Jul 30

You can’t just open up your editor of choice to modify the /etc/hosts file on your Mac. You can open the file without any problem, you just can’t save it.

To do this you must have super user privileges. Just being an Administrator isn’t enough. Fortunately, there’s a way to temporarily get super user privileges using the SUDO command. So I fired up Terminal and typed in:

sudo textedit /etc/hosts

Ruh-roh. It wouldn’t let me save the file. Crap. I’m not a Unix guy and VI makes my skin crawl and head hurt, but I was able to use sudo vi /etc/hosts and save the file.

So why couldn’t I get any of the GUI apps to save it?

Turns out, that you need to sudo the actual executable which is inside the TextEdit.app bundle. So the command I issued is this:

sudo /Applications/TextEdit.app/Contents/MacOS/TextEdit /etc/hosts

Voila!!

If you happen to own TextMate, then you can save yourself a lot of typing and heartache. TextMate installs a Terminal command called “mate” that allows you to perform the above sudo command. Just type:

mate /etc/hosts

BBEdit also has this capability:

bbedit /etc/hosts

TextWrangler as well:

edit /etc/hosts

Voila, again!! When you go to save your file, you will be prompted for your password.

Written by Terry Blanchard \\ tags: , , , , , ,

8 Responses to “Using TextEdit to Modify /etc/hosts File”

  1. Benjamin Woodruff Says:

    Hi,

    Thanks for writing this neat post. I’m using Lion 10.7.2 and am having a hard time using terminal and your commands to accomplish anything.

    I’m trying to edit the hosts file so that I can update my iPad to iOS 5.0.1, which I’ve read online that this will help with. My problem is in saving the hosts file, which I’ve read elsewhere is a pain to do. Other people in the comments threads on these sites seemed to have no issues, so I’m assuming it’s an issue with Lion.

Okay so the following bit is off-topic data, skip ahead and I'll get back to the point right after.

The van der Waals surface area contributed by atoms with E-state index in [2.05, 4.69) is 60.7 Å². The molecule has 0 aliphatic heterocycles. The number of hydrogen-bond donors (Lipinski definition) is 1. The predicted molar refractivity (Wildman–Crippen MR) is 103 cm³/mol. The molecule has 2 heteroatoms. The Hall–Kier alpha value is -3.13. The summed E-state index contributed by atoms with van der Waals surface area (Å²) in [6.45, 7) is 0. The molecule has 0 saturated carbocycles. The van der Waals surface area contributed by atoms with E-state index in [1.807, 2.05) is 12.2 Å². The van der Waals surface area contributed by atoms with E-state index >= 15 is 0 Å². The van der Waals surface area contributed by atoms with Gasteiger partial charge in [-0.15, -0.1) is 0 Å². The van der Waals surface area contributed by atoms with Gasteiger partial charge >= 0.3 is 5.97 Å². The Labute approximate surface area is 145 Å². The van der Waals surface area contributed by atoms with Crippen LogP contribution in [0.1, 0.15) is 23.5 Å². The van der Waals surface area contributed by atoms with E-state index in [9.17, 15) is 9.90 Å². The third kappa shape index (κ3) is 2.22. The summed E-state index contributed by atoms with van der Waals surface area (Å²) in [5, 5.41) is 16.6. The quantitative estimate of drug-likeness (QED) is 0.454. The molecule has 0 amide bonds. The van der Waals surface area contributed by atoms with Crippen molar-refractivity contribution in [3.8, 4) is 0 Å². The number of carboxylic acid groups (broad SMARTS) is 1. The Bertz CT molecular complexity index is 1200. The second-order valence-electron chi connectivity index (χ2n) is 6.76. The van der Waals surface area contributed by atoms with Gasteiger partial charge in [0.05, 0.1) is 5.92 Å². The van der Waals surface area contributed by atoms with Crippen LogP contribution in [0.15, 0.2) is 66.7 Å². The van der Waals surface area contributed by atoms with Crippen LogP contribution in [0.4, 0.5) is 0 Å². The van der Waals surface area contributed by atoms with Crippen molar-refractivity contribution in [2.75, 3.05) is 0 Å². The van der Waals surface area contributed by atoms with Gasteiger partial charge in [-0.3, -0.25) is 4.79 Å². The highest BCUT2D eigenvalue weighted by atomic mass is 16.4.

Anyway, I try to save the edited hosts file into the /etc folder, and it tells me I can’t save the replace the file because it’s in use. Any idea on how to get around this issue? I don’t know exactly how it’s in use so that I can get it to not be in use when I go to save the file. I think that’s my issue.

    Thanks.

  2. Terry Blanchard Says:

    What are you using to edit the file? My hunch is that it’s a permissions issue. You do need to have Administrator privileges to modify that file.

  3. Brian Sassaman Says:

    I came here looking for help on my slow Apple wi-fi network, and you solved my problem! Thanks! But I recently ran across this issue about the hosts file and it turns out Apple changed something in Lion, and now to edit the hosts file you have to use this:

    sudo nano /etc/hosts

    It worked for me. And thanks for the wifi help!

  4. akio Says:

    I have been trying to use the sudo command as in the instructions but then it gives me this message below, the problem is it doesn’t allow me to type my password when I try…

    WARNING: Improper use of the sudo command could lead to data loss
    or the deletion of important system files. Please double-check your
    typing when using sudo. Type “man sudo” for more information.

    To proceed, enter your password, or type Ctrl-C to abort.

    Password:

  5. Terry Blanchard Says:

    The password is the one for your user account; the same one you log in with when you start your Mac. Also, you must have Administrator privileges.

  6. Manu Says:

    Hi there, I am having a hard time with this sudo comand. I always get the message:
    “2012-05-10 05:09:01.454 TextEdit[875:8107] NSTrackPersistentURLs: LSSharedFileListInsertItemURL() failed at inserting URL file://localhost/etc/hosts (/etc/hosts)”

    I want to change some stuff but can’t seem to open textedit.

    Help!

  7. Sinan Eldem Says:

    Copy the /etc/hosts file to desktop edit with textedit or your editor.
    Copy and paste it back to the /etc/hosts
    You are done!

    This method has always worked for me ;)

  8. trafficking in persons report Says:

    For example: Orange Juice, Vitamin C, helps teeth, bones, awareness and thinking processes.
    Fair Trade Coin Purse made in Cambodia from recycled
    mosquito netting. Is just the time for truth spoken with boldness.

Leave a Reply